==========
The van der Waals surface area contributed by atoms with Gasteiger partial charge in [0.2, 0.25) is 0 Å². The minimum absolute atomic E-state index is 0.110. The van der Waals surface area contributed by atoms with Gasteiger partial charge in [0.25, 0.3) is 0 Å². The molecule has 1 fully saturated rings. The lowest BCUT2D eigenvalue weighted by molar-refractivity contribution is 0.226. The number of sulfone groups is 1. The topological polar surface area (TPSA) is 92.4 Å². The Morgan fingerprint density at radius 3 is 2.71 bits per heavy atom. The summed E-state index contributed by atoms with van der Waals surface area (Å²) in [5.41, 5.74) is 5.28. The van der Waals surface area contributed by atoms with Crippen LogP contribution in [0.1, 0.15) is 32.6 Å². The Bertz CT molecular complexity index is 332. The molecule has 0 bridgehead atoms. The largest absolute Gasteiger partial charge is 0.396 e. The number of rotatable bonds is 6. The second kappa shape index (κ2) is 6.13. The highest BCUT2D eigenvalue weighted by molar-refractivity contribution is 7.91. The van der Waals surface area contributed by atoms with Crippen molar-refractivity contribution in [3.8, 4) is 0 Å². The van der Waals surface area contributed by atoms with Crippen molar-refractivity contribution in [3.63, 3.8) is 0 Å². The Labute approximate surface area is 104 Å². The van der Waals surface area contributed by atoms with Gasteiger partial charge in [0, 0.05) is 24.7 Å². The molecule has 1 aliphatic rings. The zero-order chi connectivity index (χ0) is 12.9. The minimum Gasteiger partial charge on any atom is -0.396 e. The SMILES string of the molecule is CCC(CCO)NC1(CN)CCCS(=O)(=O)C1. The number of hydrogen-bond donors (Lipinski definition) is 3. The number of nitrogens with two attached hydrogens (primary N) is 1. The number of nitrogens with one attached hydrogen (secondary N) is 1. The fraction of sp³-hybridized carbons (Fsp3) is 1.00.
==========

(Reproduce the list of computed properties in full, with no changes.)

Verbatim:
The van der Waals surface area contributed by atoms with Gasteiger partial charge in [0.2, 0.25) is 0 Å². The minimum absolute atomic E-state index is 0.110. The van der Waals surface area contributed by atoms with Gasteiger partial charge in [0.25, 0.3) is 0 Å². The molecule has 1 fully saturated rings. The lowest BCUT2D eigenvalue weighted by molar-refractivity contribution is 0.226. The number of sulfone groups is 1. The topological polar surface area (TPSA) is 92.4 Å². The Morgan fingerprint density at radius 3 is 2.71 bits per heavy atom. The summed E-state index contributed by atoms with van der Waals surface area (Å²) in [5.41, 5.74) is 5.28. The van der Waals surface area contributed by atoms with Crippen LogP contribution in [0.1, 0.15) is 32.6 Å². The Bertz CT molecular complexity index is 332. The molecule has 0 bridgehead atoms. The largest absolute Gasteiger partial charge is 0.396 e. The number of rotatable bonds is 6. The second kappa shape index (κ2) is 6.13. The highest BCUT2D eigenvalue weighted by molar-refractivity contribution is 7.91. The van der Waals surface area contributed by atoms with Crippen molar-refractivity contribution in [3.8, 4) is 0 Å². The van der Waals surface area contributed by atoms with Crippen molar-refractivity contribution in [3.63, 3.8) is 0 Å². The Labute approximate surface area is 104 Å². The van der Waals surface area contributed by atoms with Gasteiger partial charge in [0, 0.05) is 24.7 Å². The molecule has 1 aliphatic rings. The zero-order chi connectivity index (χ0) is 12.9. The minimum Gasteiger partial charge on any atom is -0.396 e. The SMILES string of the molecule is CCC(CCO)NC1(CN)CCCS(=O)(=O)C1. The number of hydrogen-bond donors (Lipinski definition) is 3. The number of nitrogens with two attached hydrogens (primary N) is 1. The number of nitrogens with one attached hydrogen (secondary N) is 1. The fraction of sp³-hybridized carbons (Fsp3) is 1.00.